19. SBIR/STTR FY16 Phase 1 Release 1 Topics Announced-Includes Hydrogen

    Energy Savers [EERE]

    Production and Fuel Cell Membrane Topics | Department of Energy Topics Announced-Includes Hydrogen Production and Fuel Cell Membrane Topics SBIR/STTR FY16 Phase 1 Release 1 Topics Announced-Includes Hydrogen Production and Fuel Cell Membrane Topics August 18, 2015 - 4:55pm Addthis The U.S. Department of Energy has announced the 2016 Small Business Innovation Research and Small Business Technology Transfer (SBIR/STTR) Phase I Release 1 Topics, including hydrogen production from organic waste

  20. SBIR/STTR Phase I Release 1 Award Winners Announced, Includes Four Hydrogen

    Energy Savers [EERE]

    and Fuel Cell Projects | Department of Energy 1 Award Winners Announced, Includes Four Hydrogen and Fuel Cell Projects SBIR/STTR Phase I Release 1 Award Winners Announced, Includes Four Hydrogen and Fuel Cell Projects February 11, 2014 - 12:00am Addthis The U.S. Department of Energy (DOE) recently announced the FY 2014 Small Business Innovation Research and Small Business Technology Transfer (SBIR/STTR) Phase I Release 1 award winners, including four hydrogen and fuel cell projects in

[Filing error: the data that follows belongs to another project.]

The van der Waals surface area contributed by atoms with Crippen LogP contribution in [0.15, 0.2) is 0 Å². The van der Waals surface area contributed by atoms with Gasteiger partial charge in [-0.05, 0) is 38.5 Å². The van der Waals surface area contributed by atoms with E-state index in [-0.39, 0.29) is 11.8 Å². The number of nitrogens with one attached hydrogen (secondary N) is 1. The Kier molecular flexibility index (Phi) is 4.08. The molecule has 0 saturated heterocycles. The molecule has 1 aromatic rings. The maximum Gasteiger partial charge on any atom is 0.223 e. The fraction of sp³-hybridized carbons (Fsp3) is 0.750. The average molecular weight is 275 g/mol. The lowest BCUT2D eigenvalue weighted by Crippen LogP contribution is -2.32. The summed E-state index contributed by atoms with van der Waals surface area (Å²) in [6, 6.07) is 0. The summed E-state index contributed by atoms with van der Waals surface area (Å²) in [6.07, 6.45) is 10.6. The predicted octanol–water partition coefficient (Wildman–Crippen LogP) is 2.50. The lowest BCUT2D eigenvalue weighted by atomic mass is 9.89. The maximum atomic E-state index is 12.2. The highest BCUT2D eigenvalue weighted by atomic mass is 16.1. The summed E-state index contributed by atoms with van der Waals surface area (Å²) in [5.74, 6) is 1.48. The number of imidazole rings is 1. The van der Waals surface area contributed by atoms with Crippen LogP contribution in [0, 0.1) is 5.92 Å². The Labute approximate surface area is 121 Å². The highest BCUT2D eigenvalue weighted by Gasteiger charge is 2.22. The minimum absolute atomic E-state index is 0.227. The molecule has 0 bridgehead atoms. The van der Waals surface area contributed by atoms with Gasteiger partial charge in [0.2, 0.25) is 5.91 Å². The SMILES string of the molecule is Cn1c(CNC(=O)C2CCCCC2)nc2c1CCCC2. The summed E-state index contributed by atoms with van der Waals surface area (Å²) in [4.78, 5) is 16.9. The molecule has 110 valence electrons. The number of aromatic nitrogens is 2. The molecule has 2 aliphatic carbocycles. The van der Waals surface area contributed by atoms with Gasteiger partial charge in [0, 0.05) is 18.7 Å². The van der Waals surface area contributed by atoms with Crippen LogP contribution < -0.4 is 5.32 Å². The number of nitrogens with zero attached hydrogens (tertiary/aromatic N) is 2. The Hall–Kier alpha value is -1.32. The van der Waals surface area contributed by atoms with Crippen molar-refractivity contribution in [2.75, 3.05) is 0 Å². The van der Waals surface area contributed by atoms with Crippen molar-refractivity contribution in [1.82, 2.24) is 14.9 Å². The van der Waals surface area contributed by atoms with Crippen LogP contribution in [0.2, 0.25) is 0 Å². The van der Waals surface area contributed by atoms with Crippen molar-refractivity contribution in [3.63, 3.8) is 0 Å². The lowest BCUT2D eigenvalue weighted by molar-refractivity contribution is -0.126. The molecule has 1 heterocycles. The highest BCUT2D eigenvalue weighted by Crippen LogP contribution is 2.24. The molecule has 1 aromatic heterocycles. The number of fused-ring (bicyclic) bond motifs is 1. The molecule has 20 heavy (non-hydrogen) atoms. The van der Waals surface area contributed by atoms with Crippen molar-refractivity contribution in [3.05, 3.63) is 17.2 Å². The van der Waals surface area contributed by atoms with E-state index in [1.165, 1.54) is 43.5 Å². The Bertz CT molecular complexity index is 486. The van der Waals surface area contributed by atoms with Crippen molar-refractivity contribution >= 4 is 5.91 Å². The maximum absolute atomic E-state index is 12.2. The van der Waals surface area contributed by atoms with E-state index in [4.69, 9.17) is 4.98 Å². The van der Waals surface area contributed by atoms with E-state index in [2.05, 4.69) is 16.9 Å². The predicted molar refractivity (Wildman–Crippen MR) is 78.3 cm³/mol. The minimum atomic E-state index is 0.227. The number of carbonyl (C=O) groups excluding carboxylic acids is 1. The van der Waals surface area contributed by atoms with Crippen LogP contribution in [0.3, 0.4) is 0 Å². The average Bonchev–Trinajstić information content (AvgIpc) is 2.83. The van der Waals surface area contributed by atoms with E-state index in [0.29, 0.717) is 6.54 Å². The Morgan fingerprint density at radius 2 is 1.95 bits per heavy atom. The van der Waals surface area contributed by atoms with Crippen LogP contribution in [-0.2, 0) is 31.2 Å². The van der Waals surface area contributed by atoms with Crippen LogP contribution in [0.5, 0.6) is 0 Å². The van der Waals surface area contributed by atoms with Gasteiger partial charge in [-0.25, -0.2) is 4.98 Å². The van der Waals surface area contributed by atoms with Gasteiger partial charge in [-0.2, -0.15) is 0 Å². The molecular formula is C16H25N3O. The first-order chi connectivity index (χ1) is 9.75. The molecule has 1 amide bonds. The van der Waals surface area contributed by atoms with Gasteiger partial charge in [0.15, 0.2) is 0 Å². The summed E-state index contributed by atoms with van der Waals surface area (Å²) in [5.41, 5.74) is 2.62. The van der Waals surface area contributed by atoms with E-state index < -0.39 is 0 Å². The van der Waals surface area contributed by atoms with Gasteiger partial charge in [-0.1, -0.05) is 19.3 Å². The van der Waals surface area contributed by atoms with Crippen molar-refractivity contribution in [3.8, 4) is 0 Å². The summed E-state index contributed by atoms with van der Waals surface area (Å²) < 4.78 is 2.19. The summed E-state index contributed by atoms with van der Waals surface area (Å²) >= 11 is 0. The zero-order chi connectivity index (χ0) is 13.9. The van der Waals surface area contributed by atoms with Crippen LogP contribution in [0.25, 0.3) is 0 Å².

1. FEMP Expands ESPC ENABLE Program to Include More Energy Conservation Measures

    Broader source: Energy.gov [DOE]

    The U.S. Department of Energy's Federal Energy Management Program announced the expansion of the Energy Savings Performance Contract ENABLE program to include two new energy conservation measures.

  2. Electrode assemblies, plasma apparatuses and systems including electrode assemblies, and methods for generating plasma

    DOE Patents [OSTI]

    Kong, Peter C; Grandy, Jon D; Detering, Brent A; Zuck, Larry D

    2013-09-17